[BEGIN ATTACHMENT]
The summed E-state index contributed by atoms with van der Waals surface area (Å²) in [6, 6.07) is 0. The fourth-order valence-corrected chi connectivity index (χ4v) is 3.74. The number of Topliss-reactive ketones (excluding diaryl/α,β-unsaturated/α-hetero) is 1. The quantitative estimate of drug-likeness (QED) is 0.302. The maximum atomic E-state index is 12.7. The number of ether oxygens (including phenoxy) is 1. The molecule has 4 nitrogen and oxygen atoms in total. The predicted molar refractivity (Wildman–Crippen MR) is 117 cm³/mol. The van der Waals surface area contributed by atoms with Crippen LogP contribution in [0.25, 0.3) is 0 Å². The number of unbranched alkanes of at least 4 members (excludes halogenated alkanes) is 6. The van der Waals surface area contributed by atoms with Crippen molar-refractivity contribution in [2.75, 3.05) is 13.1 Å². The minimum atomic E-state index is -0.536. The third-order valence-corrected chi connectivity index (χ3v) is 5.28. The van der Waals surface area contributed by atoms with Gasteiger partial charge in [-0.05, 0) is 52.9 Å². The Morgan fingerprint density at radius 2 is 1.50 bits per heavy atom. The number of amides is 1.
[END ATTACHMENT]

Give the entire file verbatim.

The summed E-state index contributed by atoms with van der Waals surface area (Å²) in [6, 6.07) is 0. The fourth-order valence-corrected chi connectivity index (χ4v) is 3.74. The number of Topliss-reactive ketones (excluding diaryl/α,β-unsaturated/α-hetero) is 1. The quantitative estimate of drug-likeness (QED) is 0.302. The maximum atomic E-state index is 12.7. The number of ether oxygens (including phenoxy) is 1. The molecule has 4 nitrogen and oxygen atoms in total. The predicted molar refractivity (Wildman–Crippen MR) is 117 cm³/mol. The van der Waals surface area contributed by atoms with Crippen LogP contribution in [0.25, 0.3) is 0 Å². The number of unbranched alkanes of at least 4 members (excludes halogenated alkanes) is 6. The van der Waals surface area contributed by atoms with Crippen molar-refractivity contribution in [2.75, 3.05) is 13.1 Å². The minimum atomic E-state index is -0.536. The third-order valence-corrected chi connectivity index (χ3v) is 5.28. The van der Waals surface area contributed by atoms with Gasteiger partial charge in [-0.05, 0) is 52.9 Å². The Morgan fingerprint density at radius 2 is 1.50 bits per heavy atom. The number of amides is 1.